Baird recalled holding up the package of contraceptive foam for the audience to see. He had earlier arranged for a nineteen-year-old student to accept the package from him. “The moment I put it in her hands, the police came forward to arrest me,” Baird said, recalling that at the time of his conviction, standing in court, the judge declared him “a menace to society.”
Progressive religious groups made their peace with birth control early on, but the Catholic hierarchy and some extreme fundamentalist Protestants still maintain that contraception is a violation of God’s will or that “natural law” should govern how many children a woman has. These groups have worked to block every attempt at making birth control more accessible, both in the United States and abroad.
Baird knew early on that birth control would come into popular use over the objections of conservative religious groups. “From day one,” he told me, “I said this is a holy war.”
Given the widespread use of birth control these days, Catholic clerics often try to appear to be moderate over this issue in public. They say they’re not trying to block access to birth control and argue that they simply don’t want to provide it to the people who work in their programs.
The problem is, many of their programs—colleges, hospitals, and social service agencies—serve the public, are heavily subsidized with taxpayer funds, and hire lots of non-Catholics. Yet the bishops still demand the right to impose a medieval view of sexuality on their employees, many of whom don’t agree with it. The hierarchy’s view on this issue is so backward and out of step with the times that the overwhelming majority of U.S. Catholics stopped listening to them long ago. Surveys show that Catholic women use birth control at the same rate as non-Catholic women.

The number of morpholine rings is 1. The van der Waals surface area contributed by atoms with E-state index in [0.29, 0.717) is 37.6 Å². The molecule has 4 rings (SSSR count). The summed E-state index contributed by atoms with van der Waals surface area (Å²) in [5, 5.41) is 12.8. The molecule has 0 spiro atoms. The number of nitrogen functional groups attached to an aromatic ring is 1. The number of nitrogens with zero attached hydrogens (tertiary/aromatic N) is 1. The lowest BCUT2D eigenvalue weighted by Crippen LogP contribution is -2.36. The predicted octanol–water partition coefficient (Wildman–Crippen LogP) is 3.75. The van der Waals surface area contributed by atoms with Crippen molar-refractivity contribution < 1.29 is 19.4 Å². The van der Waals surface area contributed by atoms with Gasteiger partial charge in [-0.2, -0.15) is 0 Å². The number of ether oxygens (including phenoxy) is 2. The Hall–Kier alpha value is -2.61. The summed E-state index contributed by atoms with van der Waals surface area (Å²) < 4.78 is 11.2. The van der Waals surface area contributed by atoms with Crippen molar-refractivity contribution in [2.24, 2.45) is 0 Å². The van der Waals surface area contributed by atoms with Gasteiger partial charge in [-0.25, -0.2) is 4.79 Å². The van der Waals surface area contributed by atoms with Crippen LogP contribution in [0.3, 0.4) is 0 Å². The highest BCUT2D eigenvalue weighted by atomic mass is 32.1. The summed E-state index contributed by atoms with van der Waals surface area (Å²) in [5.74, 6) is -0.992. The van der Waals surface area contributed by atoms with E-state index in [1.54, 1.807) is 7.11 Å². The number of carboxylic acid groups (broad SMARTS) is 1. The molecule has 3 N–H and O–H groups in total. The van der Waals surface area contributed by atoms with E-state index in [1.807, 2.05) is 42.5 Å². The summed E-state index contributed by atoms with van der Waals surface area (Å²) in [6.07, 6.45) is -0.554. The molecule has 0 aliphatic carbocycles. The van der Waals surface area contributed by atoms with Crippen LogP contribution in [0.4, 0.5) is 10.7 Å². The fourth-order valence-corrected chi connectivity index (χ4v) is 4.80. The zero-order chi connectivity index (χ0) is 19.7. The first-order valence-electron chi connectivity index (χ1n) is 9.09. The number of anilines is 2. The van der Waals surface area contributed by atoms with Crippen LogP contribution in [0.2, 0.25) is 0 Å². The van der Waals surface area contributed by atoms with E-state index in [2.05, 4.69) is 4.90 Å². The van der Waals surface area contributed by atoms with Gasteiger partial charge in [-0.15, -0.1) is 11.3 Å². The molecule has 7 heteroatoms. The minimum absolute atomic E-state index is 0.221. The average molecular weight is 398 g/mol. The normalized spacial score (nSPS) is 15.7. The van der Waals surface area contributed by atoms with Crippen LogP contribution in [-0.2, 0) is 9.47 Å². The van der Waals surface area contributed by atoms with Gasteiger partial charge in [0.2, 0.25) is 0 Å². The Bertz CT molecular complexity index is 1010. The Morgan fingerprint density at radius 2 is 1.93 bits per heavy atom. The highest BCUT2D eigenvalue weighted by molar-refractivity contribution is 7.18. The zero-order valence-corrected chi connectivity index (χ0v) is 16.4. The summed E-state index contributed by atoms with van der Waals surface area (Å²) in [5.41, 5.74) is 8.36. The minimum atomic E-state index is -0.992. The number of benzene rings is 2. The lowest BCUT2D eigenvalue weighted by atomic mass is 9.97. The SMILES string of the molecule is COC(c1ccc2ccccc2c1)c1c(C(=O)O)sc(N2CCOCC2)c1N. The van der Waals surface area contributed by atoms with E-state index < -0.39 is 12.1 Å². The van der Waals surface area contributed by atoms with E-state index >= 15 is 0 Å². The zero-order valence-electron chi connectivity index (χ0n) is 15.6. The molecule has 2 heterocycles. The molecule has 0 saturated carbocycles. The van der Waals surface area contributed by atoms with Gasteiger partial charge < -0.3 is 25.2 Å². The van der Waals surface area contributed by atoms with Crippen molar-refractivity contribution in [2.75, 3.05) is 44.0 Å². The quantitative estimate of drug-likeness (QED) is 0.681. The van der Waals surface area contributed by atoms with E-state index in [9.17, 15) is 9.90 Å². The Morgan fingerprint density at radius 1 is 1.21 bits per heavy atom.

And make no mistake, the only reason the church hierarchy isn’t trying to ban birth control outright is because they know that under Griswold and Eisenstadt it’s a non-starter. So they pursue the next best thing: making it harder for people to obtain and use birth control.
To younger Americans, the idea that contraceptives might not be available sounds too far-fetched to even contemplate. After all, you can buy a package of condoms at any 7-11. But the fight is no longer about condoms. Especially for women in monogamous relationships (for whom the risk of STDs are low), it’s about the more expensive and more efficient forms of birth control—the pill, IUDs, implants, shots, patches, and even sterilization. These are the methods commonly covered by insurance plans, and it’s here that the bishops are making their assault.
The bishops are lobbying for a federal law that would allow any employer at any type of business, religious or secular, to deny birth control coverage to all employees if he or she is personally offended by it on religious grounds. If the church has its way, your reproductive rights could hinge on where your boss goes to church.
We may be far away from the days when the police dragged Bill Baird off for publicly displaying birth control devices. But if current trends continue, we may be very close to a day when millions of Americans lose access to a healthcare option they often take for granted.
Humanists like Baird led the fight to decriminalize birth control, a battle that improved the lives of people nationwide. With that right increasingly under attack, humanists once again need to step up and make it clear that access to safe, affordable, and effective contraception is a fundamental human right.